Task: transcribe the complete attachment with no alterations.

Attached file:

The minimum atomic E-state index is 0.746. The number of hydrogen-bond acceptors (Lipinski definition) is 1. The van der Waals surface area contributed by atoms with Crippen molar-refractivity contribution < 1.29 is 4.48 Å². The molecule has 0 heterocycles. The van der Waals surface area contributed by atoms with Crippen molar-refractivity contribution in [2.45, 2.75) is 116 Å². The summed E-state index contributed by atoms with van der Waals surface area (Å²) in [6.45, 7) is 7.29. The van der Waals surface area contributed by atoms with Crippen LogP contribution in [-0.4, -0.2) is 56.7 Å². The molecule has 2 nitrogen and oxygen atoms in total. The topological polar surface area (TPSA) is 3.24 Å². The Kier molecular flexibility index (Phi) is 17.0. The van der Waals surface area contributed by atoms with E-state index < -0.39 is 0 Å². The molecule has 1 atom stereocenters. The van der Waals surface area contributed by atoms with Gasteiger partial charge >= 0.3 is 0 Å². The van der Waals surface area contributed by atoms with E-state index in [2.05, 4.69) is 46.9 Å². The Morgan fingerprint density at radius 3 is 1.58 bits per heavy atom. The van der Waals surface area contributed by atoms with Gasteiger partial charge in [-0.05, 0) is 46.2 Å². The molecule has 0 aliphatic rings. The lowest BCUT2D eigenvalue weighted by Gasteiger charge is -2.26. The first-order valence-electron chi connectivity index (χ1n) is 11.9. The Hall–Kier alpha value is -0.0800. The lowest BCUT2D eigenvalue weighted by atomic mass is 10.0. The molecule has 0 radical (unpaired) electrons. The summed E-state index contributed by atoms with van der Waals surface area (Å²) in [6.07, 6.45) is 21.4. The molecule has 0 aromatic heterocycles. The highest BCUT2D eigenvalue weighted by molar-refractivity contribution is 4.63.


The minimum atomic E-state index is 0.746. The number of hydrogen-bond acceptors (Lipinski definition) is 1. The van der Waals surface area contributed by atoms with Crippen molar-refractivity contribution < 1.29 is 4.48 Å². The molecule has 0 heterocycles. The van der Waals surface area contributed by atoms with Crippen molar-refractivity contribution in [2.45, 2.75) is 116 Å². The summed E-state index contributed by atoms with van der Waals surface area (Å²) in [6.45, 7) is 7.29. The van der Waals surface area contributed by atoms with Crippen LogP contribution in [-0.4, -0.2) is 56.7 Å². The molecule has 2 nitrogen and oxygen atoms in total. The topological polar surface area (TPSA) is 3.24 Å². The Kier molecular flexibility index (Phi) is 17.0. The van der Waals surface area contributed by atoms with E-state index < -0.39 is 0 Å². The molecule has 1 atom stereocenters. The van der Waals surface area contributed by atoms with Gasteiger partial charge >= 0.3 is 0 Å². The van der Waals surface area contributed by atoms with E-state index in [2.05, 4.69) is 46.9 Å². The Morgan fingerprint density at radius 3 is 1.58 bits per heavy atom. The van der Waals surface area contributed by atoms with Gasteiger partial charge in [-0.05, 0) is 46.2 Å². The molecule has 0 aliphatic rings. The lowest BCUT2D eigenvalue weighted by Gasteiger charge is -2.26. The first-order valence-electron chi connectivity index (χ1n) is 11.9. The Hall–Kier alpha value is -0.0800. The lowest BCUT2D eigenvalue weighted by atomic mass is 10.0. The molecule has 0 radical (unpaired) electrons. The summed E-state index contributed by atoms with van der Waals surface area (Å²) in [6.07, 6.45) is 21.4. The molecule has 0 aromatic heterocycles. The highest BCUT2D eigenvalue weighted by molar-refractivity contribution is 4.63.